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Nuclear terrorism denotes the use, or threat of the use, of nuclear weapons or radiological weapons in acts of terrorism, including attacks against facilities where radioactive materials are present. In legal terms, nuclear terrorism is an offense committed if a person unlawfully and intentionally “uses in any way radioactive material … with the intent to cause death or serious bodily injury”, according to 2005 United Nations International Convention for the Suppression of Acts of Nuclear Terrorism.[citation needed]

The notion of terrorist organizations using nuclear weapons (especially very small ones, such as suitcase nukes) has been a threat in American rhetoric and culture. It is plausible that terrorists could acquire a nuclear weapon.[1]

Contents

Overview

Two of the main dangers associated with nuclear reactors are nuclear proliferation and nuclear terrorism. Terrorism involving nuclear weapons or radioactive materials could take a variety of forms. Terrorists could:

  • Attack a nuclear reactor.
  • Disrupt critical inputs (eg., water supply) for the safe running of a nuclear reactor.
  • Steal nuclear fuel or waste.
  • Acquire fissile material and fabricate a nuclear bomb.
  • Acquire a ready-made nuclear weapon or take over a nuclear-armed submarine, plane or base.[2]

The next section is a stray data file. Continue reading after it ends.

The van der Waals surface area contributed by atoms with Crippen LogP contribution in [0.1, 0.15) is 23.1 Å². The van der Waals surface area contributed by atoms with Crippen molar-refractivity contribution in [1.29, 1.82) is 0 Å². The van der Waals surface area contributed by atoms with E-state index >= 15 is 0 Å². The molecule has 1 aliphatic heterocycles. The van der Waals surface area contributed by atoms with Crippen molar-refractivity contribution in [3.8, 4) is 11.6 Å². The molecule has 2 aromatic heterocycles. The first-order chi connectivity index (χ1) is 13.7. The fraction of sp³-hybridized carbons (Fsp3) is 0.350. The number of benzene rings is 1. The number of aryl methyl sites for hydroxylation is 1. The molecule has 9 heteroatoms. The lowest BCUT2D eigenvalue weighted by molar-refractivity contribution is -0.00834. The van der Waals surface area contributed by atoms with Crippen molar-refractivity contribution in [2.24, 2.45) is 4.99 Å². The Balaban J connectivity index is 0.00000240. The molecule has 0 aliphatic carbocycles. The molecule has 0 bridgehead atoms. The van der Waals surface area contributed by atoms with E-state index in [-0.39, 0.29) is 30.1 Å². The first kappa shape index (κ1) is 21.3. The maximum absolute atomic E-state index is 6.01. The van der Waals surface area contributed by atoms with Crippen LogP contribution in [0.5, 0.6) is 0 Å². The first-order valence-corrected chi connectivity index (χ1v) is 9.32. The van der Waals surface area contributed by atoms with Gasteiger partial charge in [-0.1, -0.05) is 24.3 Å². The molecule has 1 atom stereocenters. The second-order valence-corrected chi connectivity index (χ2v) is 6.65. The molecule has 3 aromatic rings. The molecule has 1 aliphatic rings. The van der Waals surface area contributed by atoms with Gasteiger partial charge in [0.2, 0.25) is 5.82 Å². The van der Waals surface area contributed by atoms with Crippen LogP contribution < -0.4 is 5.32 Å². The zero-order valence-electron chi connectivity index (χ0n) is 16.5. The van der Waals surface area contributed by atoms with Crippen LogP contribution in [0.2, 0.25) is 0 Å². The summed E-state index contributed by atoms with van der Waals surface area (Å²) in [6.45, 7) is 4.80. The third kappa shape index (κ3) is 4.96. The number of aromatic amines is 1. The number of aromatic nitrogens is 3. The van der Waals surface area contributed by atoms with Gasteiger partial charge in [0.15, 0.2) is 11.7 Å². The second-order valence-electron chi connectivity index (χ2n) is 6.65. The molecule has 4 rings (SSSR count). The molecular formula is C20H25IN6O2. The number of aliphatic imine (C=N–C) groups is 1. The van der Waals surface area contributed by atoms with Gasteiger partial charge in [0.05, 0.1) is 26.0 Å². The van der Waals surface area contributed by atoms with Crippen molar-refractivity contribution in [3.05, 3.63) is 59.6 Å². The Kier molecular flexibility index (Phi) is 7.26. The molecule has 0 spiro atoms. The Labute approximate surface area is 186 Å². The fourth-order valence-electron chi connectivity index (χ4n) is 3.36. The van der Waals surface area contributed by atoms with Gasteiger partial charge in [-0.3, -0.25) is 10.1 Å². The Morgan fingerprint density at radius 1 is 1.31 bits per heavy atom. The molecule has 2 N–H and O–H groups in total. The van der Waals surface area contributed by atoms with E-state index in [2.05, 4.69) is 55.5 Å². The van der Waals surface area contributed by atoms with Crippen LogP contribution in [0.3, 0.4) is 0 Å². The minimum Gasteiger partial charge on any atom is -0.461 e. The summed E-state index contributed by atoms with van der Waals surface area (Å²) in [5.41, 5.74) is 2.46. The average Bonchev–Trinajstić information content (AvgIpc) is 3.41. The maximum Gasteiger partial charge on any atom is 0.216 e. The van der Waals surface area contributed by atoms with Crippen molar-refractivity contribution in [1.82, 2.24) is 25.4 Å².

History

As early as December 1945, politicians worried about the possibility of smuggling nuclear weapons into the United States, though this was still in the context of a battle between the superpowers of the Cold War. Congressmen quizzed the "father of the atomic bomb," J. Robert Oppenheimer, about the possibility of detecting a smuggled atomic bomb:

Sen. Millikin: We... have mine-detecting devices, which are rather effective... I was wondering if anything of that kind might be available to use as a defense against that particular type of use of atomic bombs.
Dr. Oppenheimer: If you hired me to walk through the cellars of Washington to see whether there were atomic bombs, I think my most important tool would be a screwdriver to open the crates and look. I think that just walking by, swinging a little gadget would not give me the information.[3]

This sparked further work on the question of smuggled atomic devices during the 1950s.